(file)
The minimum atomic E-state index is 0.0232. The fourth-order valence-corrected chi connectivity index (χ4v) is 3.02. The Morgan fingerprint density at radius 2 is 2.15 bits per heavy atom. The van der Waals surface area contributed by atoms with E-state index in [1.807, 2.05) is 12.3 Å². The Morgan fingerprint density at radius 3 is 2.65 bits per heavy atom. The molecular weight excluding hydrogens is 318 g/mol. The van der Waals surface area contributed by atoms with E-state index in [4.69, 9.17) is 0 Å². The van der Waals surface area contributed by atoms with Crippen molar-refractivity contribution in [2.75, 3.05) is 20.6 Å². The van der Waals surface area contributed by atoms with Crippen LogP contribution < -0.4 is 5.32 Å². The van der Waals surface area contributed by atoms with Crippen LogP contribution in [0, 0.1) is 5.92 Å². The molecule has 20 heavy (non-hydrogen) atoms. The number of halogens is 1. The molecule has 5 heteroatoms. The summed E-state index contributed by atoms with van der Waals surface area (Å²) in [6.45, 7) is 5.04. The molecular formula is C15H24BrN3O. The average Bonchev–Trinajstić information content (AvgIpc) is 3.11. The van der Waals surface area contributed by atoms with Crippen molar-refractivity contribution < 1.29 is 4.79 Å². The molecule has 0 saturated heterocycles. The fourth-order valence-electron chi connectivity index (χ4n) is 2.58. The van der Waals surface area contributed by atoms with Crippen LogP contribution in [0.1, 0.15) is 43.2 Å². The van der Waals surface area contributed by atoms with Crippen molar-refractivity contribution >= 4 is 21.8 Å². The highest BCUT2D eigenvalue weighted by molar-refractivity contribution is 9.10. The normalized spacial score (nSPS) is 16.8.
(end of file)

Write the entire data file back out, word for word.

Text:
The minimum atomic E-state index is 0.0232. The fourth-order valence-corrected chi connectivity index (χ4v) is 3.02. The Morgan fingerprint density at radius 2 is 2.15 bits per heavy atom. The van der Waals surface area contributed by atoms with E-state index in [1.807, 2.05) is 12.3 Å². The Morgan fingerprint density at radius 3 is 2.65 bits per heavy atom. The molecular weight excluding hydrogens is 318 g/mol. The van der Waals surface area contributed by atoms with E-state index in [4.69, 9.17) is 0 Å². The van der Waals surface area contributed by atoms with Crippen molar-refractivity contribution in [2.75, 3.05) is 20.6 Å². The van der Waals surface area contributed by atoms with Crippen LogP contribution < -0.4 is 5.32 Å². The van der Waals surface area contributed by atoms with Crippen LogP contribution in [0, 0.1) is 5.92 Å². The molecule has 20 heavy (non-hydrogen) atoms. The number of halogens is 1. The molecule has 5 heteroatoms. The summed E-state index contributed by atoms with van der Waals surface area (Å²) in [6.45, 7) is 5.04. The molecular formula is C15H24BrN3O. The average Bonchev–Trinajstić information content (AvgIpc) is 3.11. The van der Waals surface area contributed by atoms with Crippen molar-refractivity contribution < 1.29 is 4.79 Å². The molecule has 0 saturated heterocycles. The fourth-order valence-electron chi connectivity index (χ4n) is 2.58. The van der Waals surface area contributed by atoms with Crippen LogP contribution in [0.1, 0.15) is 43.2 Å². The van der Waals surface area contributed by atoms with Crippen molar-refractivity contribution >= 4 is 21.8 Å². The highest BCUT2D eigenvalue weighted by molar-refractivity contribution is 9.10. The normalized spacial score (nSPS) is 16.8.